SUPREME COURT DOCKET NO. 2005-137
NOVEMBER TERM, 2005
Christine Turner } APPEALED FROM:
} DOCKET NO. 8-1-04 Cndm
Trial Judge: Helen M. Toor
In the above-entitled cause, the Clerk will enter:
Wife appeals from the family court=s final divorce order. She argues that the court erred in valuing and distributing the marital assets. We affirm but remand the case so that the trial court can enter an order obligating husband to pay his share of the interest, if any, on a $86,716 marital debt.
Husband and wife were married for fourteen years. At the time of their divorce, wife was thirty-nine years old and husband was forty-one. Both are in good health. They have two children, one born in 1990 and the second in 1991. The parties agreed that wife would have primary physical custody of the children and the parties would share legal custody. The marital estate consisted of numerous parcels of real property, some of which were rental properties that provided monthly income to the parties. The parties also owned numerous vehicles and other personal property.
After a hearing, the family court issued an order dividing the parties= assets.* The court found that both parties had contributed equally to the acquisition and increased value of the marital assets. It thus concluded that the marital assets should be divided equally. The court rejected wife=s assertion that she should be awarded a greater share of the marital property due to husband=s alleged infidelity, one incident of abuse against wife, and alleged abuse toward the parties= son. The court reasoned that in the context of a fourteen-year marriage, none of these facts, regardless of their accuracy, constituted significant fault so as justify a change in the property distribution. Both parties sought to retain ownership of the marital home. The court awarded the marital home to husband, explaining that he had purchased the property from his father and built the home before the marriage. The court noted that no evidence had been presented regarding the effect moving would have on the children. The court made numerous findings regarding the value of the parties= assets, and, pursuant to the court=s order, wife received real property valued at $1,725,593; husband received real property worth $1,725,592. The court awarded wife $212,749 in personal property, and husband received $209,189.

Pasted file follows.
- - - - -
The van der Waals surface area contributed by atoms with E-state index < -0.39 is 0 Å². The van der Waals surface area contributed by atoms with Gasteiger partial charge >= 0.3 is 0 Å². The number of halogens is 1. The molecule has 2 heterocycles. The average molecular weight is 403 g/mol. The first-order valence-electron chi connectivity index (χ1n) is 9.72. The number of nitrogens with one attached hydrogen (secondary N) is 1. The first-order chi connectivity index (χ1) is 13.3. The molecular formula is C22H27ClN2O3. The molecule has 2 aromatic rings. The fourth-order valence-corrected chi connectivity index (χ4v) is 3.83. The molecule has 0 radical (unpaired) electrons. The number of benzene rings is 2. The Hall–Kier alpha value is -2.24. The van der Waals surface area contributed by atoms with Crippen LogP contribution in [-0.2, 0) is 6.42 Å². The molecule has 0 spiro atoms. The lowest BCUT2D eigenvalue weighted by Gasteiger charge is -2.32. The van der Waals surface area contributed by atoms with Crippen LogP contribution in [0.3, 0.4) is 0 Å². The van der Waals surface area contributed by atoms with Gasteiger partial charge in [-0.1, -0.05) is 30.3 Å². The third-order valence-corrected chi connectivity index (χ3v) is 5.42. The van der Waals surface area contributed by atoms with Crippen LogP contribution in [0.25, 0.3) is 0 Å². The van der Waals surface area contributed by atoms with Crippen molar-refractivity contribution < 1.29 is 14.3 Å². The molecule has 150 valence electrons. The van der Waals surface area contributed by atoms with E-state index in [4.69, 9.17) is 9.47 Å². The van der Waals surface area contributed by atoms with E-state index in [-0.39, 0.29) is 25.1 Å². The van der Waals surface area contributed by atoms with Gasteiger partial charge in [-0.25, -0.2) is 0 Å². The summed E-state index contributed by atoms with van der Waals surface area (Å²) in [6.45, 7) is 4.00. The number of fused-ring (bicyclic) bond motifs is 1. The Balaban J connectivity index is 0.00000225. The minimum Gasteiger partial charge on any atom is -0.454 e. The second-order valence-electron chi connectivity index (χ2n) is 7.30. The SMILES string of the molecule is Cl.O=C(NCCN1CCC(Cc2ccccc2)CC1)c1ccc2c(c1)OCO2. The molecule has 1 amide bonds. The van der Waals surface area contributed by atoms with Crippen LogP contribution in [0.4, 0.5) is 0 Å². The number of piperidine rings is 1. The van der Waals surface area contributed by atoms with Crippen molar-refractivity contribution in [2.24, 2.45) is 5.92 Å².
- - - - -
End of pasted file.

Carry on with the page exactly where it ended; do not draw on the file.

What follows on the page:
Turning to the issue of maintenance, the court explained that wife had expressed a preference for property in lieu of maintenance, and the court agreed that it would be advantageous to provide wife with financial independence from husband. The court found that wife=s reasonable needs were $9000 per month, and it concluded that there were sufficient marital assets to allow each party to continue living the lifestyle that they had enjoyed during the marriage. To this end, the court awarded wife income-producing real estate, which provided a yearly income of $85,242. Wife stipulated that she could earn $25,000 per year. The court thus found that wife=s combined income of $110,242 was sufficient to cover her expenses. The court also noted that the value of the real property awarded wife was likely to increase substantially over time given the current real estate market, which would provide wife with a source of future income or retirement assets. Wife filed a motion for reconsideration of the court=s final order, which was denied with one exception. This appeal followed.
Wife raises numerous challenges to the family court=s valuation of the marital assets, which we address in turn. She first argues that the court erred by finding that there was a $125,000 loan that encumbered three parcels of real property. In its order, the court deducted $41,666 from the value of each of the three parcels, two of which it awarded to husband and one to wife. Wife maintains that, because the loan did not actually exist, husband received a $41,666 windfall.